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Certified Pre-Owned Cars Vs. Used Cars With Warranties

Adding a vehicle service contract might be a less expensive route, but potentially problematic

What is a certified pre-owned vehicle?

A certified pre-owned car, or CPO for short, is a 1- to 5-year-old vehicle that has been lightly used, thoroughly inspected and covered by a manufacturer-backed extended warranty. The CPO warranty often kicks in once the new-car warranty has expired and typically adds one to two years of coverage. Certified pre-owned programs also offer additional benefits, which may include roadside assistance, free maintenance, satellite radio subscription and trip interruption coverage. Finally, some CPO vehicles might even have low finance rates, offered as promotions that are lower than a traditional used-car deal. Those benefits come at a cost, however, as certified pre-owned vehicles are typically more expensive than equivalent non-CPO vehicles.

Everything You Need to Find the Perfect Certified Pre-Owned Car
CPO vehicles are perfect for value-conscious shoppers who want a thoroughly inspected "near-new" car with a solid warranty. Learn more about CPO vehicles.

A certified pre-owned (CPO) car has been thoroughly inspected and includes a longer powertrain warranty.

A certified pre-owned (CPO) car has been thoroughly inspected and includes a longer powertrain warranty.

What does "certified" really mean?

Because the term "certified" has a perception of higher quality, there are some dealerships or car-buying websites that will slap on an official-looking sticker or label on their used vehicles, claiming they are "certified" after they've put them through a basic inspection or reconditioning. Those cars are not actual CPO vehicles. They may include a warranty, but it may only be good at that dealership and has likely not met the manufacturer's criteria for inspection. Additionally, only a genuine CPO vehicle can qualify for the additional perks of a CPO program.

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The cardinal rule is this: Only a manufacturer's franchised dealer can sell that manufacturer's certified pre-owned vehicles. This means that if a dealership can sell new BMWs, then it also can sell BMW CPO vehicles. It cannot, however, offer a Lexus or any other brand vehicle as an official CPO car.

If a salesperson tells you he or she will "certify the car" for you if you decide to buy it, or if you see a "certified" listing online with the dealership's name rather than the automaker's, we recommend that you say no. What you're actually being offered, in most cases, is a service contract or extended warranty.

Is it better to buy a used car and add an extended warranty?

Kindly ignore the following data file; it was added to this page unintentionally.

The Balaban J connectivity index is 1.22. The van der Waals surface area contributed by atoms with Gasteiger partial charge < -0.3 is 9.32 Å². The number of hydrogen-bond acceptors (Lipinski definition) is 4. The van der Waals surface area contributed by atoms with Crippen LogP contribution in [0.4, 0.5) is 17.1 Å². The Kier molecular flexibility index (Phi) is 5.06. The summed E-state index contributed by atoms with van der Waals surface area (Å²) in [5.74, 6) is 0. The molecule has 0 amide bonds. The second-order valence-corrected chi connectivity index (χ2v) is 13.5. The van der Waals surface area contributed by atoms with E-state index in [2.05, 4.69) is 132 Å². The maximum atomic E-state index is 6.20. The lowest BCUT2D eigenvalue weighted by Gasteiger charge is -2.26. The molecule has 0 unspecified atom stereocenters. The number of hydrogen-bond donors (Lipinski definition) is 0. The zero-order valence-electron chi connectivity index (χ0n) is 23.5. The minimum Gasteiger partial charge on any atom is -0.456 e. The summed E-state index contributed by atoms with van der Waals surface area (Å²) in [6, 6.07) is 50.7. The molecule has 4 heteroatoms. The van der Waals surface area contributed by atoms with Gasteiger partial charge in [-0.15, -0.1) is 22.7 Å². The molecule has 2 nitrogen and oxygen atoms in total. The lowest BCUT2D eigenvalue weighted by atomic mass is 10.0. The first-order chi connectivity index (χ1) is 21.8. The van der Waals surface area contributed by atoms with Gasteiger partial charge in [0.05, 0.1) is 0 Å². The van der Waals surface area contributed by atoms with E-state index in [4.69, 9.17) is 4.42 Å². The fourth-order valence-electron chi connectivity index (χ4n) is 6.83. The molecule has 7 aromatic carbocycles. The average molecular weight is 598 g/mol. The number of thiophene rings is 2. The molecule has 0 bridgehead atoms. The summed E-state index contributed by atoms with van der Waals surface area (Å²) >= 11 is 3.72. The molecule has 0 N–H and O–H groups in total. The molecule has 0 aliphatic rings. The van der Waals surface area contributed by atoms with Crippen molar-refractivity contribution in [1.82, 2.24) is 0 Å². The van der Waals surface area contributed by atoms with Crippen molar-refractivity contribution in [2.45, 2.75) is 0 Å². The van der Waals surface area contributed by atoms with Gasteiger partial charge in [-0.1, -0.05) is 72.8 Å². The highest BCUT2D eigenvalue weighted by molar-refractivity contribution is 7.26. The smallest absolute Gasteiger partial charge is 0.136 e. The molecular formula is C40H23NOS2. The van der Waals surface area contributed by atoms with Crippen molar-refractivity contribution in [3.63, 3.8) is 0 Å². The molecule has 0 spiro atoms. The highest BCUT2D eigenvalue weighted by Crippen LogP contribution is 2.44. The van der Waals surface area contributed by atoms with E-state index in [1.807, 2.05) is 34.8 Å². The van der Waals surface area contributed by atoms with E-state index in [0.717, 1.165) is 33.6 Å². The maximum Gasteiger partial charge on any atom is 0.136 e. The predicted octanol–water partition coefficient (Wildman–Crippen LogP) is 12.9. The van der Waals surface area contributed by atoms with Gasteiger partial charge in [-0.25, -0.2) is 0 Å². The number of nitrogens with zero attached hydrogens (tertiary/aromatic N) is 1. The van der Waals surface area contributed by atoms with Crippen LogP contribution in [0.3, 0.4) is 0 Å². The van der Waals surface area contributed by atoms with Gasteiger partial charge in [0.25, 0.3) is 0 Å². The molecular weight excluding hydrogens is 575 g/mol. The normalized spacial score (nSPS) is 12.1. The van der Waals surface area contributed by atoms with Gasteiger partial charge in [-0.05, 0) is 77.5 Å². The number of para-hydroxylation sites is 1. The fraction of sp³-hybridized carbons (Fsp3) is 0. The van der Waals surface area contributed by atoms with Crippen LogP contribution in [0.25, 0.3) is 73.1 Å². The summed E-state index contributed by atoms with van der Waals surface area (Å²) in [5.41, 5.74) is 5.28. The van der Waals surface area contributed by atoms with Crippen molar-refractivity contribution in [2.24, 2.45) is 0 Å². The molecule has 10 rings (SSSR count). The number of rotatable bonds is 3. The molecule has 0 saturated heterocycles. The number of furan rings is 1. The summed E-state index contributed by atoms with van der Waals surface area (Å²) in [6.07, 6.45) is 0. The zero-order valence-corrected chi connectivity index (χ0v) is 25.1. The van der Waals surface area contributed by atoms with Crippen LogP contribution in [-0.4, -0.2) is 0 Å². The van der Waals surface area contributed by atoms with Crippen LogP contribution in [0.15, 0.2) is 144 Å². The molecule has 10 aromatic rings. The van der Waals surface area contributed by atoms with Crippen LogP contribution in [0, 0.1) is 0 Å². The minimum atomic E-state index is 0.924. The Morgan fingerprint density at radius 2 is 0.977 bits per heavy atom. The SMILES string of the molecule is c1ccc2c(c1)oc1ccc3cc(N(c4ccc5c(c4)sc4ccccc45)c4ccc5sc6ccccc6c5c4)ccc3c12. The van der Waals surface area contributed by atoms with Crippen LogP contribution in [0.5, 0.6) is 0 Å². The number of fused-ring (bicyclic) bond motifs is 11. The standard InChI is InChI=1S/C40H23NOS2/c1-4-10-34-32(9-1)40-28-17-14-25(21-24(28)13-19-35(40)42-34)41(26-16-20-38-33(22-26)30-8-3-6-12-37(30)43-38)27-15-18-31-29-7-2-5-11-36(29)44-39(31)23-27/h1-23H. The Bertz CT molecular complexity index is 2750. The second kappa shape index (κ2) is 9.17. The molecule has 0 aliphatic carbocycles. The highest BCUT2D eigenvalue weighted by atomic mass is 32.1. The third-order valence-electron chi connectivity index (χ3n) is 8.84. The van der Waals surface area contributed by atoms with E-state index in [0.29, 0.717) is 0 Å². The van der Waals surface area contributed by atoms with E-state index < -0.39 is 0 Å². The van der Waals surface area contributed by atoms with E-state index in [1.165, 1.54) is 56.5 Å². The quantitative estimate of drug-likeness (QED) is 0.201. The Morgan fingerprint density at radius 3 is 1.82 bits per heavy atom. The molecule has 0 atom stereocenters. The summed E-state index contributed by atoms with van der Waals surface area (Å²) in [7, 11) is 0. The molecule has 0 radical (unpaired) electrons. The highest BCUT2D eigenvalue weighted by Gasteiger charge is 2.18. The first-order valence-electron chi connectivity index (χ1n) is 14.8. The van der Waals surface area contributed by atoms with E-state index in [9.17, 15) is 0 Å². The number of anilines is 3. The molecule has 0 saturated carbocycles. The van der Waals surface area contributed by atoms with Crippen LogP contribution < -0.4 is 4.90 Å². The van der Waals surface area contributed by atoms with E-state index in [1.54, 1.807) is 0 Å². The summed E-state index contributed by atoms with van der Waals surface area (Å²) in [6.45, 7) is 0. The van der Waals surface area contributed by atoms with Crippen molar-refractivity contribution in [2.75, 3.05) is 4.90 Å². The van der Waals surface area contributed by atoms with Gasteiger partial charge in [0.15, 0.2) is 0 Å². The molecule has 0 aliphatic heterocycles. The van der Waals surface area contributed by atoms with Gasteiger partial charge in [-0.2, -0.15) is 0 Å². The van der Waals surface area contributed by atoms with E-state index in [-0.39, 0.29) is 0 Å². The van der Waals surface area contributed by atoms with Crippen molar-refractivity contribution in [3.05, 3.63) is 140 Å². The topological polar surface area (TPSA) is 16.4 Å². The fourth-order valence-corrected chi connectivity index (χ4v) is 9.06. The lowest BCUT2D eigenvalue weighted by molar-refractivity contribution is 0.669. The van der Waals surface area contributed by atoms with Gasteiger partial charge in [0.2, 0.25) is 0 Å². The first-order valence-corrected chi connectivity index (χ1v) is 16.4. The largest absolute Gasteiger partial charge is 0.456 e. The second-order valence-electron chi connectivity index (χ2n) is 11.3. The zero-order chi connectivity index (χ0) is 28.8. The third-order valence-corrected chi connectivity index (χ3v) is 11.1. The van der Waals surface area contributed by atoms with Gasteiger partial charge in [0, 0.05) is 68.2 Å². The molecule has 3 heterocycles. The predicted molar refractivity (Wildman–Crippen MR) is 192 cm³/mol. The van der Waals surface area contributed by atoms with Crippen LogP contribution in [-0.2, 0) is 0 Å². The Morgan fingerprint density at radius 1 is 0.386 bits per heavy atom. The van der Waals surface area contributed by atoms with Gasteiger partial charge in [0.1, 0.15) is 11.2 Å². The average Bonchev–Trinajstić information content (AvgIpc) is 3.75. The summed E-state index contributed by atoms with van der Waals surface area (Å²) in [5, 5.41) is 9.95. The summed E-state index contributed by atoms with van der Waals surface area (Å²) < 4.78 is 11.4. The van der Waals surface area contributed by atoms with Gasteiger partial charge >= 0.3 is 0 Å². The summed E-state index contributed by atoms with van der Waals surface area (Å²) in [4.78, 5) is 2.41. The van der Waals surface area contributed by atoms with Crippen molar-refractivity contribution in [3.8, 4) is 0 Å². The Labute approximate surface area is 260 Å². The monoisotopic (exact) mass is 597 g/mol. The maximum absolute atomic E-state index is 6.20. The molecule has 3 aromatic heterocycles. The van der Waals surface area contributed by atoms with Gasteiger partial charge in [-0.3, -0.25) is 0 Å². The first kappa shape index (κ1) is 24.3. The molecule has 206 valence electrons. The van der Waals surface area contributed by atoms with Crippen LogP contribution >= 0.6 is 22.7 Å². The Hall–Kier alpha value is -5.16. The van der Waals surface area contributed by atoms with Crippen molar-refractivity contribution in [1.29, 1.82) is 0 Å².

Adding an extended warranty might seem like a logical alternative to a genuine CPO car, but it can be extra work for negligible benefits. In your search for a vehicle, the onus will be on you to have it inspected and determine if it is in good condition. With a CPO vehicle, that's taken care of already. Plus, the condition of the non-CPO used car may not be equal to that of the CPO vehicle. There could be something about that used car that has kept it out of the CPO program. It may be too old, have too many miles, or have some body dings that disqualified it.

Things get more complicated when it comes to the warranty. The easiest move here would be to purchase a manufacturer's warranty, as long as the used car is still within its original factory warranty. But if you're looking to save some money, you'll likely be choosing a warranty offered by a third-party company. Some of those have solid reputations, but many are spotty. You'll need to do your homework on pricing and coverage.

The extended warranty also might not be as comprehensive or offer coverage that's as flexible as a certified pre-owned warranty. For example, if the car needs repairs, your only option might be the dealership that sold you the car. With a manufacturer's extended warranty (also referred to as a service contract), you can take your vehicle to any of their dealerships nationwide.

Finally, remember that you'll be managing two negotiations: one on the price of the used car and — if you want to be a smart shopper — one on the cost of the warranty. These warranties are high-profit items for car dealerships, and it can be difficult for the average consumer to research the actual cost. When all is said and done, the CPO car might be easier to buy and perhaps even less expensive. If you still want to go this route, make sure to ask these five questions before purchasing an extended warranty.